Traditional art form is subject for a heritage contest

Masks probably are as old or older than modern humans. In Costa Rica they are considered an art form.

The Día de la Mascarada Tradicional Costarricense Oct. 31 puts a national spin on the U.S. Halloween. The day was established by a presidential decree in 1996. There will be parades and demonstrations of masks all over Costa Rica.

The masks that are seen today came with the Spanish, even though the various native groups have had their own traditions.

The Centro de Investigación y Conservación del Patrimonio Cultural is honoring the Costa Ricatradition of making these mask with a contest and an exhibit that ends appropriately Oct. 31.
There are 112 masks on display at the offices of the Centro opposite Librería Lehmann on the downtown San José pedestrian walkway.

They will be there all month, and there are plans to take them around the country afterwards.

The Centro said that there are 58 large masks and 54 smaller ones. Mask creators compete in three categories based on the length of time they have been making them.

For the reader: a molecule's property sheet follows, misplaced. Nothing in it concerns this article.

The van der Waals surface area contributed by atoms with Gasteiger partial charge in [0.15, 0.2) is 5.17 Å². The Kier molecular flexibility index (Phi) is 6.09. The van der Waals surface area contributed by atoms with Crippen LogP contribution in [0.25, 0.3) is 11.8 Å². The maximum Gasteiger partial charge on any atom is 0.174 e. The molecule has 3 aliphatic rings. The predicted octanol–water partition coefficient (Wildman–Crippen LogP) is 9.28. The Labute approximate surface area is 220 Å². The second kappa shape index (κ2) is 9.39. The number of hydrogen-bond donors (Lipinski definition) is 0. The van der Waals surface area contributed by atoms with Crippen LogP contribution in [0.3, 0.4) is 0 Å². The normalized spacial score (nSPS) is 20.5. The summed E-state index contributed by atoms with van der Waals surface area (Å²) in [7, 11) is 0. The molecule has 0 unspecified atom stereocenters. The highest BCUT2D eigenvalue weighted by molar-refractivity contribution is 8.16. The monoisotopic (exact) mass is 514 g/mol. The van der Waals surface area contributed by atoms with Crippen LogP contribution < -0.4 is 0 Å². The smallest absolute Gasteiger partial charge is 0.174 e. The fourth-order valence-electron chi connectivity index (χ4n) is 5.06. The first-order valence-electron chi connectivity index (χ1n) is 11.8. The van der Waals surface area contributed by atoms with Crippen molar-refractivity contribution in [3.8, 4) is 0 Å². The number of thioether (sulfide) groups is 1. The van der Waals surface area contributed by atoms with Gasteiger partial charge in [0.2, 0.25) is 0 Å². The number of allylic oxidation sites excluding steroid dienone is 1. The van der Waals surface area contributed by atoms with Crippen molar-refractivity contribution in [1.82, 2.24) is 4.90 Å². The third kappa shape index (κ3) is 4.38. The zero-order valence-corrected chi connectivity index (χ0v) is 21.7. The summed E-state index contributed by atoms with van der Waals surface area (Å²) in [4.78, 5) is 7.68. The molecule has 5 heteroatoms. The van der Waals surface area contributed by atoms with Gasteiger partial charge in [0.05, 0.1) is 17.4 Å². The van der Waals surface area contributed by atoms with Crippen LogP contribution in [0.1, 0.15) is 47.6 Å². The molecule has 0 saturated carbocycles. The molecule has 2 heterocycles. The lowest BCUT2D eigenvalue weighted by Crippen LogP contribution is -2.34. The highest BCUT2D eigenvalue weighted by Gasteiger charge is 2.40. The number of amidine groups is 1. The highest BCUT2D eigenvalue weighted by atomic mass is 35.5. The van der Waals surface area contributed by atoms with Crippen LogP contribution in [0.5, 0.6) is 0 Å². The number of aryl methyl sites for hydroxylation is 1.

The Ministerio de Cultura y Juventud in a release, quoted Isabel Badilla saying that one reason for the contest is to diminish the traditional notion that masks are associated with violence and alcohol.

She said masks are for enjoyment, not for fighting or alcohol.  She is directing the competition.

The contest also is to bring the public closer to the artists, she said.

The masks also have a political dimension. At least recently various public figures have been used as models for masks. However, mainly youngsters dressed in masks and flowing clothing are visible all over the county in festivities with the also traditional street bands.

Some of the creators of the masks have been reported to have used recycled materials.

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